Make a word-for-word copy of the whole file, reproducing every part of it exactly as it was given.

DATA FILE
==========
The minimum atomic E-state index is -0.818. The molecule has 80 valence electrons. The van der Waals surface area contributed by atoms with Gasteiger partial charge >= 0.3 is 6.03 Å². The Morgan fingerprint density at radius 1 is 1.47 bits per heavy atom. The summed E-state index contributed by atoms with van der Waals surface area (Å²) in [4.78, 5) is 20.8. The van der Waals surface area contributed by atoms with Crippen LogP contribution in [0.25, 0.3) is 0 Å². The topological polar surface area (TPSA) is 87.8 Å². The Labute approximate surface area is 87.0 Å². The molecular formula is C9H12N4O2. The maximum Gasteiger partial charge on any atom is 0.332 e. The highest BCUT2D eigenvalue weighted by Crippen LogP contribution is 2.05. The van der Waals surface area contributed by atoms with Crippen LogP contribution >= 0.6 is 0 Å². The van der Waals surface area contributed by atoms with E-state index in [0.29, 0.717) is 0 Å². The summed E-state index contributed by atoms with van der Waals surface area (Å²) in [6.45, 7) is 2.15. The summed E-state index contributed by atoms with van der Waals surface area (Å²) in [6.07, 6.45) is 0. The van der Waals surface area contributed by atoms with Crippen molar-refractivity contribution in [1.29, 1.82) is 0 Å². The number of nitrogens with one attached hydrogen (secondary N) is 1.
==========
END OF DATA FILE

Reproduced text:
The minimum atomic E-state index is -0.818. The molecule has 80 valence electrons. The van der Waals surface area contributed by atoms with Gasteiger partial charge >= 0.3 is 6.03 Å². The Morgan fingerprint density at radius 1 is 1.47 bits per heavy atom. The summed E-state index contributed by atoms with van der Waals surface area (Å²) in [4.78, 5) is 20.8. The van der Waals surface area contributed by atoms with Crippen LogP contribution in [0.25, 0.3) is 0 Å². The topological polar surface area (TPSA) is 87.8 Å². The Labute approximate surface area is 87.0 Å². The molecular formula is C9H12N4O2. The maximum Gasteiger partial charge on any atom is 0.332 e. The highest BCUT2D eigenvalue weighted by Crippen LogP contribution is 2.05. The van der Waals surface area contributed by atoms with Crippen LogP contribution >= 0.6 is 0 Å². The van der Waals surface area contributed by atoms with E-state index in [0.29, 0.717) is 0 Å². The summed E-state index contributed by atoms with van der Waals surface area (Å²) in [6.45, 7) is 2.15. The summed E-state index contributed by atoms with van der Waals surface area (Å²) in [6.07, 6.45) is 0. The van der Waals surface area contributed by atoms with Crippen molar-refractivity contribution in [1.29, 1.82) is 0 Å². The number of nitrogens with one attached hydrogen (secondary N) is 1.